Each week, Scottsbluff Police Cpl. Krisa Brass will answer questions submitted by Star-Herald readers.

Send questions for consideration to youasked@starherald.com or by leaving your question at 308-632-9057.

Q. Why are local installers allowed to apply too dark of window tints to cars? Nebraska law states “Must allow more than 35% transmission” on front windows and the windshield must not be tinted more than 5 inches from the top of the windshield. And why are the local police not issuing tickets? One local installer has you sign a release to get darker windows. Another has the wrong law hanging up for patrons.

This is an interesting topic. Officers often make traffic stops based on window tint violations, however, I must admit I hadn’t put much thought into the liability on behalf of the actual installation.

Nebraska State Statute says it is unlawful for a driver to operate a motor vehicle on the roadway (a) If the windows in such motor vehicle are tinted so that the driver’s clear view through the windshield or side or rear windows is reduced or the ability to see into the motor vehicle is substantially impaired;

(b) If the windshield has any sun screening material that is not clear and transparent below the AS-1 line or if it has a sun screening material that is red, yellow, or amber in color above the AS-1 line;

(c) If the front side windows have any sun screening or other transparent material that has a luminous reflectance of more than thirty-five percent or has light transmission of less than thirty-five percent;

(d) If the rear window or side windows behind the front seat have sun screening or other transparent material that has a luminous reflectance of more than thirty-five percent or has light transmission of less than twenty percent except for the rear window or side windows behind the front seat on a multipurpose vehicle, van, or bus.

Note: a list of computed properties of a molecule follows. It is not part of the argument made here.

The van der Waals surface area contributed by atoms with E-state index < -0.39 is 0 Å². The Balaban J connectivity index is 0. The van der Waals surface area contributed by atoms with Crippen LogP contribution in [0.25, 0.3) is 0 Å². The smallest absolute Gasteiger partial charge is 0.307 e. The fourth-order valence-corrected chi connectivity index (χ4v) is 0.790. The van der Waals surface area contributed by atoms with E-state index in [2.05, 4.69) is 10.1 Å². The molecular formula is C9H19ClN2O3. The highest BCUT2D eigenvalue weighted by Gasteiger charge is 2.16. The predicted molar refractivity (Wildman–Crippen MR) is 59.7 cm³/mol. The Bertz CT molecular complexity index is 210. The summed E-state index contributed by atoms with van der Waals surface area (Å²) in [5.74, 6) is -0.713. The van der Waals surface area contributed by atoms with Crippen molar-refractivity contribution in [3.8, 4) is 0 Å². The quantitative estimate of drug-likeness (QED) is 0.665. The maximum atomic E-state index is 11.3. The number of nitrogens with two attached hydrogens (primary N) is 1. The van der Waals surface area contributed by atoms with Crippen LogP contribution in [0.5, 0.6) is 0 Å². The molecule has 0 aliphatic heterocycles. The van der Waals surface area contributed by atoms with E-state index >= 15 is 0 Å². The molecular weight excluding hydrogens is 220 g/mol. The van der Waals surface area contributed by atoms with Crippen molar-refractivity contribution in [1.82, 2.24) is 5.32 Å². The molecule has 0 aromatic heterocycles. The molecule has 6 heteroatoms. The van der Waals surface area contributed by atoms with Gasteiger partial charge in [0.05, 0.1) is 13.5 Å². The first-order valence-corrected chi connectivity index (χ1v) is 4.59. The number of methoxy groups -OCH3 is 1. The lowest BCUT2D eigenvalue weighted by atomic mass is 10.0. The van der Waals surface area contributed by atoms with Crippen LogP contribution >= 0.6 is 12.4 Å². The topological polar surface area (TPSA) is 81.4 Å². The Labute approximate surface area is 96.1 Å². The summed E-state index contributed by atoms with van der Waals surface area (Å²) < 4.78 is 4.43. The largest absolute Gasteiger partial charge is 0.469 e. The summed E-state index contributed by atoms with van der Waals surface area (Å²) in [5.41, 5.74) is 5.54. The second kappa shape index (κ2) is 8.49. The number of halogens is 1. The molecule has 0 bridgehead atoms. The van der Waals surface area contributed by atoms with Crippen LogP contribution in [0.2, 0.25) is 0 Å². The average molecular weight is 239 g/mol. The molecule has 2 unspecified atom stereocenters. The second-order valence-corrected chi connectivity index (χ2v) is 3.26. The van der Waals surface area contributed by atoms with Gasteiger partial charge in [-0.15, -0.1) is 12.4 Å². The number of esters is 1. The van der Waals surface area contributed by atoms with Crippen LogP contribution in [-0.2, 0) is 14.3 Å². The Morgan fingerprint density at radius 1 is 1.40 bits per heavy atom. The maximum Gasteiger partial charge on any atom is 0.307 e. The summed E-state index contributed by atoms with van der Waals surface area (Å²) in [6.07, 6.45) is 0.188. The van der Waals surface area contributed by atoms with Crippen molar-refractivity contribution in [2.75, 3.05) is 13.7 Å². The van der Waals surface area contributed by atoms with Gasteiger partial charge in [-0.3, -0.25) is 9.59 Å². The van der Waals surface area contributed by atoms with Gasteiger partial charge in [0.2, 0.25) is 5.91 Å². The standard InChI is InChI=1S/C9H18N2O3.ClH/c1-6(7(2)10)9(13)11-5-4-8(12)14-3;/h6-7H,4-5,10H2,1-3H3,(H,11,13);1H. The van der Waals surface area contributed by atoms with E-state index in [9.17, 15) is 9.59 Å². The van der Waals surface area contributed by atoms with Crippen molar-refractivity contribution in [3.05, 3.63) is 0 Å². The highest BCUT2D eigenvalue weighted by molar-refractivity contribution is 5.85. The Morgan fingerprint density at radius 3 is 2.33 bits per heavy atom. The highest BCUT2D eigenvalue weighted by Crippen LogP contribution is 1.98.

As for the installation, there is a separate statute that states a person who applies the sun screening material in violation of the requirements shall also be guilty of a class III Misdemeanor.

Regarding the local installer who is having people sign the release, he or she is still in violation if he/she installs the illegal sun screening material. Without knowing the “wrong law” hanging at the other place I can’t say much. I would encourage people to do their own research before having tint applied to their windows.

My daughter’s windshield has a large crack across it. I worry about it being a vision obstruction. How do the police determine if a crack is a vision obstruction?

Nebraska State Statute 60-6,256 addresses the obstruction or interference of the operator’s view. The statute specifically references material obstructing the view of the operator through the windshield or preventing the operator from having a clear and full view of the road and traffic.

Like most things, the determination comes down to what is reasonable. If your vehicle sustained heavy damage from hail storms and 90% of the windshield is smashed, it would likely be very difficult to see in and out of, making it an obstruction.

Now, if your windshield has a single crack and does not interfere with seeing in or out of the vehicle, then it shouldn’t be an issue.

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